For sports like hockey f2.8 zooms like a 70-200 and 300 and 400 f2.8 primes are what a full time pro would aim to buy - but combined cost more than quite a few cars bought new.
They are preferred because of faster AF and better ability to be used in low light than a 70-300 working at f5.6.
For portraits ideally you need more than one light and things like softboxes and reflectors to avoid unwanted shadows.
For indoor portraiture controlling the light is usually a lot more important than the equipment used.
For DX a 50mm f1.8 is a good choice. For FX there is a good case for an 85mm portrait lens for head and shoulder individual portraits.
User_Removed 4 4.6k 1 Scotland
20 Sep 2012 10:09AM
As you are in Canada, Andrew, I am guessing that when you say "hockey", you mean ice hockey rather than normal hockey. That being so, I would go with Len's suggestion of a 70-200mm f/2.8 lens.

As Len also says, for indoor portraits really are best taken with at least two light sources - even better with three unless you have natural backlighting. Softboxes and reflectors give different results and you need to experiment to get the type of rendition you are seeking.

On a DX camera, your 50mm lens should be fine. On FX, your 24-85mm at the top end should be OK.

This one was taken with one flashgun refected from an umbrella at about 45-degrees 4 feet away from the baby on the RH side, a silver reflector at a similar distance and angle on the LH side and a second flashgun with a snoot behind the girl slightly to the left of centre:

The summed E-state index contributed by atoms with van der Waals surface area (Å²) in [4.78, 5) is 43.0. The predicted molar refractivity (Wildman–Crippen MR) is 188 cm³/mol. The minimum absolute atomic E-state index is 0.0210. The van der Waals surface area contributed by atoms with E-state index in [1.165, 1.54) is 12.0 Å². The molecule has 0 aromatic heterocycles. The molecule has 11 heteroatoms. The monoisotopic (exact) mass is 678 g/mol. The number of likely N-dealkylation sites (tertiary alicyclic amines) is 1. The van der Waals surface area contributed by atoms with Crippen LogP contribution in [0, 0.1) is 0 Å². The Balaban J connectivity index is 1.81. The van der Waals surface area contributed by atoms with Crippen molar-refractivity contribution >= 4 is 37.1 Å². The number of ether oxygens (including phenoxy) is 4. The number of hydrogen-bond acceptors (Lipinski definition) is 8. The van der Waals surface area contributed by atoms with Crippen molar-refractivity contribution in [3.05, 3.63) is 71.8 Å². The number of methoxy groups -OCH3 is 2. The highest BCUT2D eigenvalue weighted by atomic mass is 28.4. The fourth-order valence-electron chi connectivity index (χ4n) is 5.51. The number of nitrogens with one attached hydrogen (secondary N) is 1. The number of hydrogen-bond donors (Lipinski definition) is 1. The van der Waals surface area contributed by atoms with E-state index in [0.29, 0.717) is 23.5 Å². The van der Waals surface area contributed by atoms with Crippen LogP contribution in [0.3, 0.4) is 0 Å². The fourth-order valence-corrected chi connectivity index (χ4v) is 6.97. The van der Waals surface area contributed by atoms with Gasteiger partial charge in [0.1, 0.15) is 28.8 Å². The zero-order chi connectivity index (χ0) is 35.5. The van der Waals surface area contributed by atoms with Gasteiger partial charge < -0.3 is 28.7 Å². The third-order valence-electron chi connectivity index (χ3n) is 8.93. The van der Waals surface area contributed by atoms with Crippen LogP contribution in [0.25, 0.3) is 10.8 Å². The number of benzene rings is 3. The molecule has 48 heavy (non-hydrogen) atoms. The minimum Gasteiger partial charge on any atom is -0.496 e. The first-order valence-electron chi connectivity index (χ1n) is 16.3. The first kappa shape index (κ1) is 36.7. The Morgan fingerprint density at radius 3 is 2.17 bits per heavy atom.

grace-3.jpg

puertouk 3 1.1k 17 United Kingdom
20 Sep 2012 11:19AM
Try using bounce flash, that should remove dark areas. Portrait lens 70-200mm.
Stephen
20 Sep 2012 1:39PM
Re: Regarding your question on indoor flash - have you tried bouncing the flash off walls or ceilings to reduce shadows?

I have tried to bounce the light - the client seems to complain about how bright the image is after the shot is taken.
20 Sep 2012 1:44PM
Re: You have not said whether you are DX or FX - and whether you have loads of money

Who really has lots of money these days ... I don't at this point in time.

the 70-300mm is a Nikon AF Nikkor 4-5.6G

I have gotten some good shots so far using it for hockey this season ... what would be good settings to start with when shooting indoors at a hockey rink??
20 Sep 2012 3:48PM

Quote:I have gotten some good shots so far using it for hockey this season ... what would be good settings to start with when shooting indoors at a hockey rink??

In days of old when photographers had no more than 2 shots per game they concentrated on peak action - perhaps the start of play.
With something like a D300 or D7000 set 1600 ISO or higher - and accept some noise with images bigger than typical web size.
Also accept focus tracking may not keep up with players moving very fast with a lens at f5.6.
You can get far more good shots than in days of old - but not as many as a pro with pro equipment.
NikUser 2 1 United Kingdom
28 Sep 2012 12:30PM
Moving away from the wall will def help, you could also consider using flash compensation to reduce the power so you don't 'nuke' your subjects.

Using Manaul will give greater control.